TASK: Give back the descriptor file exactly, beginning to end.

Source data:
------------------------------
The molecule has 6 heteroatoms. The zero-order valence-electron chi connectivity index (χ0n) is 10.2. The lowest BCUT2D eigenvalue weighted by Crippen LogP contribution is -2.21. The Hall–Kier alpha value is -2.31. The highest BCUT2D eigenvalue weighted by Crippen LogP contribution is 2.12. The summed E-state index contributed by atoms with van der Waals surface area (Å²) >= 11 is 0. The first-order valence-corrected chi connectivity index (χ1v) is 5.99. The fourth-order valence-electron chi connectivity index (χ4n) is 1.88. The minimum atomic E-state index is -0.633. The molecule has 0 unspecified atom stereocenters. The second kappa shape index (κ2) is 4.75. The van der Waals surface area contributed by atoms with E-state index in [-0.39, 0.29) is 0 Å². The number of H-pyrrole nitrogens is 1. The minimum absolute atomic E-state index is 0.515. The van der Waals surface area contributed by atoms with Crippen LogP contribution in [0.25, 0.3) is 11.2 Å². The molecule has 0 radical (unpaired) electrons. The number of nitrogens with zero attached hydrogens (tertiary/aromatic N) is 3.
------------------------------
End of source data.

The molecule has 6 heteroatoms. The zero-order valence-electron chi connectivity index (χ0n) is 10.2. The lowest BCUT2D eigenvalue weighted by Crippen LogP contribution is -2.21. The Hall–Kier alpha value is -2.31. The highest BCUT2D eigenvalue weighted by Crippen LogP contribution is 2.12. The summed E-state index contributed by atoms with van der Waals surface area (Å²) >= 11 is 0. The first-order valence-corrected chi connectivity index (χ1v) is 5.99. The fourth-order valence-electron chi connectivity index (χ4n) is 1.88. The minimum atomic E-state index is -0.633. The molecule has 0 unspecified atom stereocenters. The second kappa shape index (κ2) is 4.75. The van der Waals surface area contributed by atoms with E-state index in [-0.39, 0.29) is 0 Å². The number of H-pyrrole nitrogens is 1. The minimum absolute atomic E-state index is 0.515. The van der Waals surface area contributed by atoms with Crippen LogP contribution in [0.25, 0.3) is 11.2 Å². The molecule has 0 radical (unpaired) electrons. The number of nitrogens with zero attached hydrogens (tertiary/aromatic N) is 3.